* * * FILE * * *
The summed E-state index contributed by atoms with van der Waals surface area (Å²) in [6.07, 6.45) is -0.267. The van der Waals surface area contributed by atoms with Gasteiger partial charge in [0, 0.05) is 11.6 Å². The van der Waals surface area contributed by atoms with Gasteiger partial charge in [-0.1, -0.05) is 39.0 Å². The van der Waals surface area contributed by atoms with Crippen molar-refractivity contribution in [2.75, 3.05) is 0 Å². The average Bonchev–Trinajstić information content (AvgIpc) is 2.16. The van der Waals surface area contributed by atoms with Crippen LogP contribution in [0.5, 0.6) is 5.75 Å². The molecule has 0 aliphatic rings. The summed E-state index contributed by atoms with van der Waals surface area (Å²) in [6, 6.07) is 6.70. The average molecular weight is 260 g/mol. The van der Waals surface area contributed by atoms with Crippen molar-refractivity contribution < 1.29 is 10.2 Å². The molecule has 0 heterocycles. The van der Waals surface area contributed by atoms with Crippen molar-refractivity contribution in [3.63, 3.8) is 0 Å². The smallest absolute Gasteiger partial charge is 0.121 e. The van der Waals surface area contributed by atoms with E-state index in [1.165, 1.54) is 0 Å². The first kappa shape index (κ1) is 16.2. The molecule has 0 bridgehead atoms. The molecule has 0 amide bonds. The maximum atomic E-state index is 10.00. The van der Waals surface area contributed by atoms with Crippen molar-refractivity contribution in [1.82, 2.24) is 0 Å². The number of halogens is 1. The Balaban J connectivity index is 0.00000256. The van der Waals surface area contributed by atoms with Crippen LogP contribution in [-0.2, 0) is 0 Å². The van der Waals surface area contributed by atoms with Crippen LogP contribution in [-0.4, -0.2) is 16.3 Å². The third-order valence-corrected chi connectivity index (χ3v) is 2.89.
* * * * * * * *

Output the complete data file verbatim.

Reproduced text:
The summed E-state index contributed by atoms with van der Waals surface area (Å²) in [6.07, 6.45) is -0.267. The van der Waals surface area contributed by atoms with Gasteiger partial charge in [0, 0.05) is 11.6 Å². The van der Waals surface area contributed by atoms with Gasteiger partial charge in [-0.1, -0.05) is 39.0 Å². The van der Waals surface area contributed by atoms with Crippen molar-refractivity contribution in [2.75, 3.05) is 0 Å². The average Bonchev–Trinajstić information content (AvgIpc) is 2.16. The van der Waals surface area contributed by atoms with Crippen LogP contribution in [0.5, 0.6) is 5.75 Å². The molecule has 0 aliphatic rings. The summed E-state index contributed by atoms with van der Waals surface area (Å²) in [6, 6.07) is 6.70. The average molecular weight is 260 g/mol. The van der Waals surface area contributed by atoms with Crippen molar-refractivity contribution < 1.29 is 10.2 Å². The molecule has 0 heterocycles. The van der Waals surface area contributed by atoms with Crippen molar-refractivity contribution in [3.63, 3.8) is 0 Å². The smallest absolute Gasteiger partial charge is 0.121 e. The van der Waals surface area contributed by atoms with E-state index in [1.165, 1.54) is 0 Å². The first kappa shape index (κ1) is 16.2. The molecule has 0 bridgehead atoms. The molecule has 0 amide bonds. The maximum atomic E-state index is 10.00. The van der Waals surface area contributed by atoms with Crippen molar-refractivity contribution in [1.82, 2.24) is 0 Å². The number of halogens is 1. The Balaban J connectivity index is 0.00000256. The van der Waals surface area contributed by atoms with Crippen LogP contribution in [-0.2, 0) is 0 Å². The van der Waals surface area contributed by atoms with Crippen LogP contribution in [-0.4, -0.2) is 16.3 Å². The third-order valence-corrected chi connectivity index (χ3v) is 2.89.